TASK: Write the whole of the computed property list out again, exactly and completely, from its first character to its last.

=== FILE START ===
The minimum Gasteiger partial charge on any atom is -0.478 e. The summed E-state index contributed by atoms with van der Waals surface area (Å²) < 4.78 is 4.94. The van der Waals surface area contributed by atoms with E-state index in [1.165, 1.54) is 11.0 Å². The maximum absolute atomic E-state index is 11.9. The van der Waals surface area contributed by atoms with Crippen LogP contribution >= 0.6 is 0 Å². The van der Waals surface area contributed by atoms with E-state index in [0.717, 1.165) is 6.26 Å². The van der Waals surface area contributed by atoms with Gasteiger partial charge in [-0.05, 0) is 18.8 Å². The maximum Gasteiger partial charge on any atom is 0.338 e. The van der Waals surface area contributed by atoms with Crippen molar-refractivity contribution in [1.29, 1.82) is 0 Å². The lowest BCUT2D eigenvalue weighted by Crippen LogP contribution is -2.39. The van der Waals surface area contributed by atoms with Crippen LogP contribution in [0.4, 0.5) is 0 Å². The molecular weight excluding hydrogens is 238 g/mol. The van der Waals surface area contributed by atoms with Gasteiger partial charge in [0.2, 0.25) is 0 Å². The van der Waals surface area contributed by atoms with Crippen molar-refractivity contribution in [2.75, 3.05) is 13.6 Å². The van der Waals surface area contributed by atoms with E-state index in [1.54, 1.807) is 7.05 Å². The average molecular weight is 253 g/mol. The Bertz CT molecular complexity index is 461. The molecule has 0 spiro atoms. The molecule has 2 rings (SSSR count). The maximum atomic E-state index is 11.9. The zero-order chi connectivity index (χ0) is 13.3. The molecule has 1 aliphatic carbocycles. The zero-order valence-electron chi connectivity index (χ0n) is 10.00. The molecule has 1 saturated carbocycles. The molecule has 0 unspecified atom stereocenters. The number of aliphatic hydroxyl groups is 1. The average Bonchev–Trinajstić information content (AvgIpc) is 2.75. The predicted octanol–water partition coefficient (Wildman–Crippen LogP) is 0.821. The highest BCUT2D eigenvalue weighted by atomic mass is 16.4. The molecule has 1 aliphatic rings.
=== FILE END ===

The minimum Gasteiger partial charge on any atom is -0.478 e. The summed E-state index contributed by atoms with van der Waals surface area (Å²) < 4.78 is 4.94. The van der Waals surface area contributed by atoms with E-state index in [1.165, 1.54) is 11.0 Å². The maximum absolute atomic E-state index is 11.9. The van der Waals surface area contributed by atoms with Crippen LogP contribution >= 0.6 is 0 Å². The van der Waals surface area contributed by atoms with E-state index in [0.717, 1.165) is 6.26 Å². The van der Waals surface area contributed by atoms with Gasteiger partial charge in [-0.05, 0) is 18.8 Å². The maximum Gasteiger partial charge on any atom is 0.338 e. The van der Waals surface area contributed by atoms with Crippen molar-refractivity contribution in [1.29, 1.82) is 0 Å². The lowest BCUT2D eigenvalue weighted by Crippen LogP contribution is -2.39. The van der Waals surface area contributed by atoms with Crippen LogP contribution in [0.4, 0.5) is 0 Å². The molecular weight excluding hydrogens is 238 g/mol. The van der Waals surface area contributed by atoms with Gasteiger partial charge in [0.2, 0.25) is 0 Å². The van der Waals surface area contributed by atoms with Crippen molar-refractivity contribution in [2.75, 3.05) is 13.6 Å². The van der Waals surface area contributed by atoms with E-state index in [1.54, 1.807) is 7.05 Å². The average molecular weight is 253 g/mol. The Bertz CT molecular complexity index is 461. The molecule has 0 spiro atoms. The molecule has 2 rings (SSSR count). The maximum atomic E-state index is 11.9. The zero-order chi connectivity index (χ0) is 13.3. The molecule has 1 aliphatic carbocycles. The zero-order valence-electron chi connectivity index (χ0n) is 10.00. The molecule has 1 saturated carbocycles. The molecule has 0 unspecified atom stereocenters. The number of aliphatic hydroxyl groups is 1. The average Bonchev–Trinajstić information content (AvgIpc) is 2.75. The predicted octanol–water partition coefficient (Wildman–Crippen LogP) is 0.821. The highest BCUT2D eigenvalue weighted by atomic mass is 16.4. The molecule has 1 aliphatic rings.